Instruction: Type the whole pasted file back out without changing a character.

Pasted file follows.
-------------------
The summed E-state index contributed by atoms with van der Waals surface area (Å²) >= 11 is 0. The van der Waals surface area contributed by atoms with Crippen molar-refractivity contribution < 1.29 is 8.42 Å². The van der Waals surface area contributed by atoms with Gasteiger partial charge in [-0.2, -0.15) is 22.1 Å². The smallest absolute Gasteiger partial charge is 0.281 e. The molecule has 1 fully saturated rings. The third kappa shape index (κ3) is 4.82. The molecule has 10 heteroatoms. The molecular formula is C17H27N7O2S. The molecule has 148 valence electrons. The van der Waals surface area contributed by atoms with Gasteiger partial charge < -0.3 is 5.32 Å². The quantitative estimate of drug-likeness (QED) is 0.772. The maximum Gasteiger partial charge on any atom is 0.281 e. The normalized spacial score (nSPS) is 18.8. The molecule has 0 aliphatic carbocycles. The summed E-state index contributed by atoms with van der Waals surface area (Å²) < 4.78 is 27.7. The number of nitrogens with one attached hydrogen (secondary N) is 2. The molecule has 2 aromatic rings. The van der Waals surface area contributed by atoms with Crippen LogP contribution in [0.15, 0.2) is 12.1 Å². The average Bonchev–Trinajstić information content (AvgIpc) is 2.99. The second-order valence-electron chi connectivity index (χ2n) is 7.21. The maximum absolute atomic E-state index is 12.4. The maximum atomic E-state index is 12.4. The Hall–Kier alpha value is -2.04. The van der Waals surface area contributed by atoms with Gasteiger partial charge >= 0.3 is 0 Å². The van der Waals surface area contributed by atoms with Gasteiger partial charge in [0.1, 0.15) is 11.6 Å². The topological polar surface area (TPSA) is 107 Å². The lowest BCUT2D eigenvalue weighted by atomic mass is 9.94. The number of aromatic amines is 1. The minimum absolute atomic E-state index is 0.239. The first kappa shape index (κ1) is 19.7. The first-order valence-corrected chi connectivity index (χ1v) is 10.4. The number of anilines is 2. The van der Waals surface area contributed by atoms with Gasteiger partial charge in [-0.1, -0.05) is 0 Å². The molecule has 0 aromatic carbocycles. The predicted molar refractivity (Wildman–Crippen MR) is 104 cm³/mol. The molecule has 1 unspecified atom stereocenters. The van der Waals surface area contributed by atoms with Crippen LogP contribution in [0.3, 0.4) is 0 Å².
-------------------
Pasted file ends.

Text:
The summed E-state index contributed by atoms with van der Waals surface area (Å²) >= 11 is 0. The van der Waals surface area contributed by atoms with Crippen molar-refractivity contribution < 1.29 is 8.42 Å². The van der Waals surface area contributed by atoms with Gasteiger partial charge in [-0.2, -0.15) is 22.1 Å². The smallest absolute Gasteiger partial charge is 0.281 e. The molecule has 1 fully saturated rings. The third kappa shape index (κ3) is 4.82. The molecule has 10 heteroatoms. The molecular formula is C17H27N7O2S. The molecule has 148 valence electrons. The van der Waals surface area contributed by atoms with Gasteiger partial charge < -0.3 is 5.32 Å². The quantitative estimate of drug-likeness (QED) is 0.772. The maximum Gasteiger partial charge on any atom is 0.281 e. The normalized spacial score (nSPS) is 18.8. The molecule has 0 aliphatic carbocycles. The summed E-state index contributed by atoms with van der Waals surface area (Å²) < 4.78 is 27.7. The number of nitrogens with one attached hydrogen (secondary N) is 2. The molecule has 2 aromatic rings. The van der Waals surface area contributed by atoms with Crippen LogP contribution in [0.15, 0.2) is 12.1 Å². The average Bonchev–Trinajstić information content (AvgIpc) is 2.99. The second-order valence-electron chi connectivity index (χ2n) is 7.21. The maximum absolute atomic E-state index is 12.4. The maximum atomic E-state index is 12.4. The Hall–Kier alpha value is -2.04. The van der Waals surface area contributed by atoms with Gasteiger partial charge >= 0.3 is 0 Å². The van der Waals surface area contributed by atoms with Gasteiger partial charge in [0.1, 0.15) is 11.6 Å². The topological polar surface area (TPSA) is 107 Å². The lowest BCUT2D eigenvalue weighted by atomic mass is 9.94. The number of aromatic amines is 1. The minimum absolute atomic E-state index is 0.239. The first kappa shape index (κ1) is 19.7. The first-order valence-corrected chi connectivity index (χ1v) is 10.4. The number of anilines is 2. The van der Waals surface area contributed by atoms with Gasteiger partial charge in [-0.1, -0.05) is 0 Å². The molecule has 0 aromatic carbocycles. The predicted molar refractivity (Wildman–Crippen MR) is 104 cm³/mol. The molecule has 1 unspecified atom stereocenters. The van der Waals surface area contributed by atoms with Crippen LogP contribution in [0.3, 0.4) is 0 Å².